We note that in cases relied upon by Citizens to justify injunctive relief against a rate order, none has proceeded upon the meager record which is before us here. In the leading case of Peoples Gas Light & Coke Co. v. Slattery (1939), 373 Ill. 31, 47, the supreme court in upholding the order of the Commission noted that it had a "large" record before it, consisting of the abstract, final order of the Commission, an extensive master's report and detailed evidence bearing on the ultimate issues. In Iowa-Illinois Gas & Electric Co. v. Fisher (1953), 351 Ill. App. 215, 224-25, no evidence was heard, but in deciding the case on the pleadings the court had before it a verified complaint and answer as well as nine affidavits supporting the complaint. In Iowa-Illinois Gas & Electric Co. v. Perrine (1953), 351 Ill. App. 195, 205-06, 209, the record before the court consisted of over 1,500 pages, including approximately 1,000 pages of statistical data, as well as a verified complaint and answer, accompanying affidavits, and the record of the Fisher case of which the court took judicial notice.
In the case before us, however, we have no proof of the actual return on the fair value of Citizens' property as reflected in the previously authorized rate of return. The Commission merely found that "as best as can be determined" the operating income provides a 6.5% return under its present rates. Citizens had indicated in its brief that it is willing to assume the 6.5% figure for purposes of this appeal, but that in a hearing on a permanent injunction it will be able to show that it is receiving only a .8% return. If so, we would have little doubt that the rate which produces so little a return would be confiscatory. However what the proof will be on a full hearing is irrelevant to a determination of whether the TRO was properly denied on the facts before the trial court. In sum, we conclude that the record before us is not sufficient to support Citizens' claim that it has shown confiscation as a matter of law.
Citizens also argues that the Commission's order is unauthorized by law and should be enjoined because it denied rate relief solely as a penalty for alleged noncompliance with prior orders relating to the quality of service and the treatment of deferred taxes. The conclusions in the Commission's findings 11-14 are that the failure of Citizens to improve service and the failure to comply with repeated directions to record its deferred income taxes on its books "should not be rewarded with an increase in its authorized rate of return and an increase in rates." In the context of the entire order of the Commission we do not view this as a refusal to consider Citizens' proposed rate schedule or any intervening rate over the rate in effect purely because of the claimed noncompliance with prior orders.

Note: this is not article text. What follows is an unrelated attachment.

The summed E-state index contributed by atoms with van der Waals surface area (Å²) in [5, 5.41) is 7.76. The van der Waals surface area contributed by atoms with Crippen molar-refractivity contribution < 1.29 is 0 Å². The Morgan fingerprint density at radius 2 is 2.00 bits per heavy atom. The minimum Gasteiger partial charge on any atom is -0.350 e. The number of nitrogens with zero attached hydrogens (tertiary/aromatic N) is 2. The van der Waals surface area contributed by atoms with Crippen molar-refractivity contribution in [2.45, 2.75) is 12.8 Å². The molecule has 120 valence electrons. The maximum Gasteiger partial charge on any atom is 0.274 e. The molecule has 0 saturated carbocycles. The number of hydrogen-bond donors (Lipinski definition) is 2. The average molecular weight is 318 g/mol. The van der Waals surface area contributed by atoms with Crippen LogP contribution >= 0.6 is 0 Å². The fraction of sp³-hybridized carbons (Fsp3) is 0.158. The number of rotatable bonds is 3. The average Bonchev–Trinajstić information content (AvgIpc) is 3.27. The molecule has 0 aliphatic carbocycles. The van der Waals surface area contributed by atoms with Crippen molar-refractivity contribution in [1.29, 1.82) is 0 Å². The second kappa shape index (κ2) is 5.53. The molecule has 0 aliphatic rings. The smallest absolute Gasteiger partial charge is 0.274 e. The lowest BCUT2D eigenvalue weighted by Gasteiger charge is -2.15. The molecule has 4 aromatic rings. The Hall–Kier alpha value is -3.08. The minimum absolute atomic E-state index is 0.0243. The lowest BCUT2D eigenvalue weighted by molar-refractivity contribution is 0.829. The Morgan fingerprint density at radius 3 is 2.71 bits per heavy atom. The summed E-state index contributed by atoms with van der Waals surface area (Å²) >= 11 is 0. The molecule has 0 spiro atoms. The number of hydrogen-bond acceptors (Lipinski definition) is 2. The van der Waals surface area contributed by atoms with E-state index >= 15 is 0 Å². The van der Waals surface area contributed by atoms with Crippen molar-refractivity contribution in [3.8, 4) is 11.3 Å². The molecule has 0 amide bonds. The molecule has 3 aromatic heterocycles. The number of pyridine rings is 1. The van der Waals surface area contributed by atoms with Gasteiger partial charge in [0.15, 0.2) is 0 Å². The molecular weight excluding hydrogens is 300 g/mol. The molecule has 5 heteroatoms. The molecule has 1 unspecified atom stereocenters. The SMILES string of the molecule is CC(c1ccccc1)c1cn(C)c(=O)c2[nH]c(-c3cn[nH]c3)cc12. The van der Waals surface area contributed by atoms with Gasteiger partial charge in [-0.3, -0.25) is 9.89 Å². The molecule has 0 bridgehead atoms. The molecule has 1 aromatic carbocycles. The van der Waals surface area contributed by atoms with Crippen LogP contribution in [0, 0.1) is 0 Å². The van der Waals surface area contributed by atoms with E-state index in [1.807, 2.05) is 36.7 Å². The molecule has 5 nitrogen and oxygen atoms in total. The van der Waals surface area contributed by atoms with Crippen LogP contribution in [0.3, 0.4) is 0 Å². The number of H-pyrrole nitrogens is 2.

We would agree that the Commission is not authorized by law to force compliance with prior orders by penalizing the utility "with a rate which will not return even the operating expenses, and might, in fact, prevent them from rendering any service at all." (Chicago Rys. Co. v. Illinois Commerce Com. (N.D. Ill. 1922), 277 F. 970, 977.) Citizens has not shown, however, for the purposes of this proceeding that the present rate renders it incapable of performing any service or that the present rate will not return even the operating expenses.
• 4 Premised on our conclusion that the rate which the Commission left in effect has not been shown to be confiscatory as a matter of law, we do not agree with the argument of Citizens that in determining whether the proposed rate schedule is fair and reasonable it must ignore quality of service and is limited to enforcing quality control by exercising its disciplinary powers under sections 75 and 78 of the Public Utilities Act. (Ill. Rev. Stat. 1981, ch. 111 2/3, pars. 79, 82.) Quality of service may be a relevant consideration in determining whether a proposed rate schedule is fair and reasonable, although it is not relevant to the question of whether a confiscatory rate has been established.
While the trial judge in his memorandum opinion indicated that, as a rule of law, quality of service cannot be considered in a rate-making case, we do not agree nor are we bound to. A reviewing court is not bound to accept the reasons given by the trial court for its judgment. (Material Service Corp. v. Department of Revenue (1983), 98 Ill.2d 382, 387.) While we agree that the Commission "need not" deny a reasonable rate increase pending service improvement (Village of Apple River v. Illinois Commerce Com. (1960), 18 Ill.2d 518, 525), we find nothing in the Illinois authorities that prevents the consideration of that matter in order to determine whether a proposed rate increase results in a fair and reasonable return. In Apple River, the court noted that compliance with a prior order relating to quality of service was material to the extent that it "relates to the existing valuation of the company's property in order to determine whether or not the proposed rate increase results in a fair return * * *." 18 Ill.2d 518, 525.